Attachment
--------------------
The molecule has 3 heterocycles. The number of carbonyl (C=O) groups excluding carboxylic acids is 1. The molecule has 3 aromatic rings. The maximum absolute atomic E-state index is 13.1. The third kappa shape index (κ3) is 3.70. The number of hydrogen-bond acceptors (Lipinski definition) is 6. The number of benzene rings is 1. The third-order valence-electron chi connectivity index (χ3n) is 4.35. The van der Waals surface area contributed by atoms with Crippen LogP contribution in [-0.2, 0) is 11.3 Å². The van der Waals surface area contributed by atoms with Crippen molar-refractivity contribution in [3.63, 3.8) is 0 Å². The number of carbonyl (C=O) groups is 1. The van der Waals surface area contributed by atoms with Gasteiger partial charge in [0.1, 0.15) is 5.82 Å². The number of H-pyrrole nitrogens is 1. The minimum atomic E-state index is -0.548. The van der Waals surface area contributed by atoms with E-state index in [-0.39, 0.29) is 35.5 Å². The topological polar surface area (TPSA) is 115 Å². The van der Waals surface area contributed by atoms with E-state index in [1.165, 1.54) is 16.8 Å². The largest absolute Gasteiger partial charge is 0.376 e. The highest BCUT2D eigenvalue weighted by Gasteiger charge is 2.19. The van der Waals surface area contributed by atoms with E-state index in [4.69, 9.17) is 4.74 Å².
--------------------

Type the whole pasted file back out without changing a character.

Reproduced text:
The molecule has 3 heterocycles. The number of carbonyl (C=O) groups excluding carboxylic acids is 1. The molecule has 3 aromatic rings. The maximum absolute atomic E-state index is 13.1. The third kappa shape index (κ3) is 3.70. The number of hydrogen-bond acceptors (Lipinski definition) is 6. The number of benzene rings is 1. The third-order valence-electron chi connectivity index (χ3n) is 4.35. The van der Waals surface area contributed by atoms with Crippen LogP contribution in [-0.2, 0) is 11.3 Å². The van der Waals surface area contributed by atoms with Crippen molar-refractivity contribution in [3.63, 3.8) is 0 Å². The number of carbonyl (C=O) groups is 1. The van der Waals surface area contributed by atoms with Gasteiger partial charge in [0.1, 0.15) is 5.82 Å². The number of H-pyrrole nitrogens is 1. The minimum atomic E-state index is -0.548. The van der Waals surface area contributed by atoms with E-state index in [-0.39, 0.29) is 35.5 Å². The topological polar surface area (TPSA) is 115 Å². The van der Waals surface area contributed by atoms with E-state index in [1.165, 1.54) is 16.8 Å². The largest absolute Gasteiger partial charge is 0.376 e. The highest BCUT2D eigenvalue weighted by Gasteiger charge is 2.19. The van der Waals surface area contributed by atoms with E-state index in [4.69, 9.17) is 4.74 Å².